Eastern Bluebird

Photo: Andrea Shipley
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Scientific Name: Sialia sialis

Classification: Nongame Species

Abundance: Statewide


Species Profile



Eastern bluebird pair (Photo: Wikimedia)

Eastern bluebird fledgling (Photo: Jodie Owen)

Additional Information

The male Eastern bluebird has bright blue upper parts, a rusty throat, breast and sides, and a white belly. The female’s coloring is similar, but duller. The bluebird’s average length is 7 inches. Eastern bluebirds prefer open or semi-open habitats with grassy areas and nearby woods. Farmyards, groves and even some residential areas provide suitable habitat. Bluebirds perch on trees, posts, power lines and fences to search for insects, dropping to the ground to capture their prey. Occasionally they catch an insect in the air. Bluebirds eat insects, snails, spiders and earthworms. They supplement their diet with berries, eating the fruits of plants such as viburnums, dogwoods, and black and pin cherry in the summer and fall. In the winter, they eat berries of sumac, pyracantha, mistletoe, bayberry and American holly. During winter, bluebirds roost in small flocks in woodlands or sometimes huddle in nesting cavities to keep warm. They must eat constantly during the day to survive cold nights. 

The bluebird’s main predators are raccoons, cats, opossums and snakes. Members of the thrush family, bluebirds compete for nesting sites with other birds such as the house sparrow, the Carolina chickadee and the white-breasted nuthatch. During spring and summer, other birds raid bluebird nests for eggs and a place to raise their young. Bluebirds, too, may banish chickadees and other species from their nests.

Once a male finds a suitable site, he flutters and sings “churwee, chur-wee” to attract his mate for the season. Once she arrives, she must accept the site. If she does, both the male and female build a neat cup of dry grasses or pine needles. Nest building takes about 10 days.

After the young have hatched, the mother bluebird stays in the nest for the first few days to keep her young warm, and the male feeds them. Later, both parents feed the nestlings with soft insects, then coarser foods as they grow. The young grow quickly, leaving the nest 17 to 18 days after hatching. The parents care for the young and teach them how to catch their own food. The male takes over this job when the female begins her next nest. Bluebirds can raise two or three broods of young each year if not disturbed by predators. Young bluebirds from the first brood may stay and help with subsequent broods. Learn more about the Eastern Bluebird by reading the Eastern Bluebird Wildlife Profile.

The eastern bluebird is a nongame species with no open hunting season. Like other songbirds, bluebirds are federally protected under the Migratory Bird Treat Act. Because they are federally protected, it is illegal to harm them, their nests or their eggs.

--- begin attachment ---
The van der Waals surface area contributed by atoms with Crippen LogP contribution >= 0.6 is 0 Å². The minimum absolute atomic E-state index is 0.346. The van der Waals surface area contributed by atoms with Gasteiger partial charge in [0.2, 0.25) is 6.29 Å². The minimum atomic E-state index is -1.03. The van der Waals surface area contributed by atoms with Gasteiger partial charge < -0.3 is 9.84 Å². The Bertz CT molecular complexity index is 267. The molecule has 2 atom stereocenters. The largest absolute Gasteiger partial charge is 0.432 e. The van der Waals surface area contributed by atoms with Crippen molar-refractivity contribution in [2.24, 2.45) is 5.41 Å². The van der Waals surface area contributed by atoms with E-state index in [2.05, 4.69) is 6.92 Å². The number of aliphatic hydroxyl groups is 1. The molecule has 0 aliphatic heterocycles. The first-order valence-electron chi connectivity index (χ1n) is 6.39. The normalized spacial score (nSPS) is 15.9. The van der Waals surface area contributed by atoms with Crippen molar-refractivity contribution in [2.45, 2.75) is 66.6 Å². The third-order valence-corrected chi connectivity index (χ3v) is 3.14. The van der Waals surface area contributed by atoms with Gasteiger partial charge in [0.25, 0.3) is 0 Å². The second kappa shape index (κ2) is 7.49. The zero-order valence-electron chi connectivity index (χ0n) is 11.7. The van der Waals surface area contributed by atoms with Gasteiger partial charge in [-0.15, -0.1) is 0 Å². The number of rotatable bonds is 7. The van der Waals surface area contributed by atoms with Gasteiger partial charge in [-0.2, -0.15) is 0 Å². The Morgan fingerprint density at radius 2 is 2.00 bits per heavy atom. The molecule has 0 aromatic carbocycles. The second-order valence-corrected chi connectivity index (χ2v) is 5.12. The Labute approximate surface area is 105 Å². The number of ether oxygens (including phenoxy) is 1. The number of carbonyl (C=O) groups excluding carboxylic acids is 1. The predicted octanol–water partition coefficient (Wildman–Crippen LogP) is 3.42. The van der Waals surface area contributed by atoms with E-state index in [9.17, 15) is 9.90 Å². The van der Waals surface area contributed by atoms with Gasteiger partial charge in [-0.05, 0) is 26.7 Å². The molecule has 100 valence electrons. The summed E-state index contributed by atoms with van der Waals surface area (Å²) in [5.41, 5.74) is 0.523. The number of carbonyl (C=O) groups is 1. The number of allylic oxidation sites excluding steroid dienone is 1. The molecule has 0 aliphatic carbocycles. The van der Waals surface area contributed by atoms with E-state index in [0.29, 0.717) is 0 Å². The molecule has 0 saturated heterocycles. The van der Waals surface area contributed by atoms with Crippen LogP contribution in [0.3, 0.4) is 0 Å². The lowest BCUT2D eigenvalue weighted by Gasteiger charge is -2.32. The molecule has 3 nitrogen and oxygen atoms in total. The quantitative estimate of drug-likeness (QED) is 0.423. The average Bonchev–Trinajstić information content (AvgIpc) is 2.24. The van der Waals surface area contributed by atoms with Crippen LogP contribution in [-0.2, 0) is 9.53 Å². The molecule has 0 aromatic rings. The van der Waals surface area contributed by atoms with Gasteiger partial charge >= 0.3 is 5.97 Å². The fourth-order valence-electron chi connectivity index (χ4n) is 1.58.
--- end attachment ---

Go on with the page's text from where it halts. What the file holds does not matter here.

A small bird keeps hitting my window!

Male songbirds will sometimes mistake their reflection for another male and attack it as part of territorial defense. This behavior happens most often in springtime, when birds are establishing their nesting territories and male testosterone levels are high. Covering the window with a screen, window film, or anything that prevents the bird from seeing its reflection is the best way to get birds to stop attacking the window. As the bird's hormones settle down, the defensive behavior typically stops on its own. 

Alternatively, accidental window strikes happen when birds try to fly straight through a window because they can't see it. Learn about preventing window strikes here

How do I protect bluebird nests from predators?

Bluebird boxes should be mounted on a self-supported pole with a baffle underneath that keeps climbing predators (e.g., raccoons, cats, snakes) from getting to the nest. If you check the nest, do so no more than once a day, and walk away in the opposite direction than how you approached. Curious nest predators can follow a dead-end scent trail right to the nest! Learn more about setting up a good bluebird box here.

N.C. Wildlife Resources Commission biologists survey bluebirds, along with other songbirds, through the Breeding Bird Survey (BBS), which is the largest standardized survey method for breeding birds in the world.  Routes have been surveyed across the continent for decades. Each 25-mile route is surveyed at least once each breeding season. A point count (location where all birds are identified by sight or sound) is taken every 0.5 miles. Data are analyzed over the decades to help determine bird population levels and changes over time.